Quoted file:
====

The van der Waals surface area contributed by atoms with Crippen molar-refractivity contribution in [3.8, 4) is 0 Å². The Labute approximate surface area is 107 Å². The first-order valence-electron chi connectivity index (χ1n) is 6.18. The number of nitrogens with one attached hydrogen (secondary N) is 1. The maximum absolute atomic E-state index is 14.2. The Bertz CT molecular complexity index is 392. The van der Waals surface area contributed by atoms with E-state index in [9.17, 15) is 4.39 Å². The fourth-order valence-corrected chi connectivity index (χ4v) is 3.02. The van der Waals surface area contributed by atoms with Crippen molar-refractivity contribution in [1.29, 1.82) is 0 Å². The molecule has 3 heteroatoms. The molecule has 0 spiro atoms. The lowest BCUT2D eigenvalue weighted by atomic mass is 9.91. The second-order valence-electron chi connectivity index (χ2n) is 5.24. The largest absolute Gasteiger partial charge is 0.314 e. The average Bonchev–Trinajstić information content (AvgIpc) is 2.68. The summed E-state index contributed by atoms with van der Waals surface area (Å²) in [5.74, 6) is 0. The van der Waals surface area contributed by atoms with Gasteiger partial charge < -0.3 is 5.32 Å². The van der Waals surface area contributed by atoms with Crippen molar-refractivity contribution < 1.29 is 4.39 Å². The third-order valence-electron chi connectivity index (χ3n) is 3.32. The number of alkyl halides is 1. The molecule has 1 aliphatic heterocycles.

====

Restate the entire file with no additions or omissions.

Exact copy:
The van der Waals surface area contributed by atoms with Crippen molar-refractivity contribution in [3.8, 4) is 0 Å². The Labute approximate surface area is 107 Å². The first-order valence-electron chi connectivity index (χ1n) is 6.18. The number of nitrogens with one attached hydrogen (secondary N) is 1. The maximum absolute atomic E-state index is 14.2. The Bertz CT molecular complexity index is 392. The van der Waals surface area contributed by atoms with E-state index in [9.17, 15) is 4.39 Å². The fourth-order valence-corrected chi connectivity index (χ4v) is 3.02. The van der Waals surface area contributed by atoms with Crippen molar-refractivity contribution in [1.29, 1.82) is 0 Å². The molecule has 3 heteroatoms. The molecule has 0 spiro atoms. The lowest BCUT2D eigenvalue weighted by atomic mass is 9.91. The second-order valence-electron chi connectivity index (χ2n) is 5.24. The largest absolute Gasteiger partial charge is 0.314 e. The average Bonchev–Trinajstić information content (AvgIpc) is 2.68. The summed E-state index contributed by atoms with van der Waals surface area (Å²) in [5.74, 6) is 0. The van der Waals surface area contributed by atoms with Gasteiger partial charge < -0.3 is 5.32 Å². The van der Waals surface area contributed by atoms with Crippen molar-refractivity contribution < 1.29 is 4.39 Å². The third-order valence-electron chi connectivity index (χ3n) is 3.32. The number of alkyl halides is 1. The molecule has 1 aliphatic heterocycles.